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Old 11-18-2010, 06:05 PM   #1
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Default Changing of the seasons

Does anybody have any opinions on what makes a great beer for spring? I've been looking (unsuccessfuly) to find a recipe that would work for those months that are no longer winter, but denfinitely not summer. The rest of the seasons have specific beers, so why doesn't spring? Or does it and I just havent found it yet? As it goes in brewing, a good beer has to be prepared in advance if you plan on drinking it when it was meant to be drunk, otherwise you'll end up with an oktoberfest in January. I've brewed my last few a little too late, so I want to be ahead of the game on this one.

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Old 11-18-2010, 06:16 PM   #2
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Look at an ofest vs winter type beer. Not as heavy nit as malty not as spiced.

But moving that way.

Though I don't know of any spring beers as far as style I like to make something that will emulate summer but in the same way ofests are to winter beers .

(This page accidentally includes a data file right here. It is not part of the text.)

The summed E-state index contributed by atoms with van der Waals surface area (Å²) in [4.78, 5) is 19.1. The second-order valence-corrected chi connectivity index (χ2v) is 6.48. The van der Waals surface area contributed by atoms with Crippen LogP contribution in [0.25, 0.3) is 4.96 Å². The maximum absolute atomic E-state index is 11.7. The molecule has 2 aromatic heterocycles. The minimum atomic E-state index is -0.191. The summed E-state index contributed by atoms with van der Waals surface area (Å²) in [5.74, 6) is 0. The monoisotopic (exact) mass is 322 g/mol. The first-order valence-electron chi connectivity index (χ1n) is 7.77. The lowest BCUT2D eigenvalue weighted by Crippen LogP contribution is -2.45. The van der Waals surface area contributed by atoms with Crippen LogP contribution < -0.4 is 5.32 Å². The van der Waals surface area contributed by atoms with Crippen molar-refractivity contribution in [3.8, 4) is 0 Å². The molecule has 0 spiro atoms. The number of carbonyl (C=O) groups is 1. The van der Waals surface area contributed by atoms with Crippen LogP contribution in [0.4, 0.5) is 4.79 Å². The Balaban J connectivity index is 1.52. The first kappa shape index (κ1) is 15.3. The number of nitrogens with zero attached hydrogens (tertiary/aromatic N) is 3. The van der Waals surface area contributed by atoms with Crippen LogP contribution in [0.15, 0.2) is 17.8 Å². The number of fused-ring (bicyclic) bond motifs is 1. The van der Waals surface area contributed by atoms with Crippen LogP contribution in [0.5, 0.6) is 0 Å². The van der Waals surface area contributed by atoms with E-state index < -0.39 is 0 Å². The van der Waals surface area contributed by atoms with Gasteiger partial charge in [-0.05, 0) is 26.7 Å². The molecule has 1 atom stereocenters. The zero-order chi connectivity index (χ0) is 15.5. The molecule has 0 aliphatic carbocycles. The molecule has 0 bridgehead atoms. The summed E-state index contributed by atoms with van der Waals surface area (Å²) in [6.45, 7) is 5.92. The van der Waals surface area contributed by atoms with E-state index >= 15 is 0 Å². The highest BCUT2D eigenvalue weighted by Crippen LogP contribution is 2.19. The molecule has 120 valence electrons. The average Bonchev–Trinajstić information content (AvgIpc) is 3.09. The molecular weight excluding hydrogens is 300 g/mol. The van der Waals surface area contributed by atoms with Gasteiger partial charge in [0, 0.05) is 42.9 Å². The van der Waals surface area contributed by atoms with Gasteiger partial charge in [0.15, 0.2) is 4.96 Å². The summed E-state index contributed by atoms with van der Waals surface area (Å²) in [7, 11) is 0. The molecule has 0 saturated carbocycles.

So I make something lighter in taste and body but not too light introducing more hop profiles but again not too much. Sort if like a precuser to summer beers get the gist

I usually make a gruit of some sorts for in the spring as it can taste like blossoming flowers

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Old 11-18-2010, 06:45 PM   #3
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Belgian Wits are good spring beers
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Old 11-18-2010, 06:47 PM   #4
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ahh, a good Maibock, lagering over the winter, opened in spring, would be perfect!
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Old 11-18-2010, 07:13 PM   #5
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Maibock for May is traditional as is Marzen (Octoberfest) for March. Generally speaking I would say spring beers should be malty and medium to full bodied. No lawnmower beer yet and starting to get away from the roasted grains that are so popular in winter drinking.
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Old 11-18-2010, 07:49 PM   #6
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Stout. The answer is always stout.

Seriously, I know it's a bit late for this, but I find Belgian beers quite nice comes April or May. They do take a while to condition...

It's not too hot outside, so you don't have a raging headache in 95F weather the next day if you over indulge, but the beers are usually refreshing while interesting to the palate and nose. Plus, they can be brewed (more) easily than any other styles during Summer due to their (relatively) high tolerance to high fermentation temperatures.

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